Background Prostate-specific antigen “velocity” (slope) is promoted as a diagnostic test for prostate cancer, but its clinical usefulness is uncertain. Accordingly, we evaluated the sensitivity of prostate-specific antigen (PSA) velocity among men who are diagnosed subsequently with prostate cancer.
Methods Among 64,545 men receiving primary care at any of nine Veterans Affairs Medical Centers during 1989-1990, 1,313 men at least 50 years old had an incident diagnosis of prostate cancer during 1991-1995. PSA velocity values obtained prior to diagnosis (“test”) were compared with results from prostate biopsies (“truth”).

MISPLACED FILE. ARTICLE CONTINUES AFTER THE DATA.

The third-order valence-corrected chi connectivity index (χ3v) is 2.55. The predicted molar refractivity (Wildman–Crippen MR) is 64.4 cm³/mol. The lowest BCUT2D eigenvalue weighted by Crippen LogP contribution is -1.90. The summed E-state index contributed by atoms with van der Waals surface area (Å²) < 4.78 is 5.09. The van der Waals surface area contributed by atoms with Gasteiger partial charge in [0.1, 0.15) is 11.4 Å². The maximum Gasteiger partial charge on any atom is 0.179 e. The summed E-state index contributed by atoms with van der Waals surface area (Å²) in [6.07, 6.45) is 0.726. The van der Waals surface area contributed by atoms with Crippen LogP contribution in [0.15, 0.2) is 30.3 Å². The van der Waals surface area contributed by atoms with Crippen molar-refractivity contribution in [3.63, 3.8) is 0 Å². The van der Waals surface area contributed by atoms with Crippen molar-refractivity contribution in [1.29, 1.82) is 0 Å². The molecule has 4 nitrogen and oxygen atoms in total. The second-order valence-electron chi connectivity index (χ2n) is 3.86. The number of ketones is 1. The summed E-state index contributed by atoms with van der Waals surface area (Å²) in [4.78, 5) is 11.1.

Results Among men (n = 493) with at least two tests before diagnosis, the sensitivity of PSA velocity ≥ 0.75 ng/mL/yr was 75.5% (95% confidence interval [CI] 71.7-79.3) overall and 48.1% (95% CI 34.8-61.5) among men with normal values of PSA (< 4.0 ng/mL). Based on published data for specificity and prevalence, the estimated positive predictive value of PSA velocity ≥ 0.75 ng/mL/yr is as low as 5%.
Conclusion PSA velocity may have limited usefulness as a diagnostic test for prostate cancer.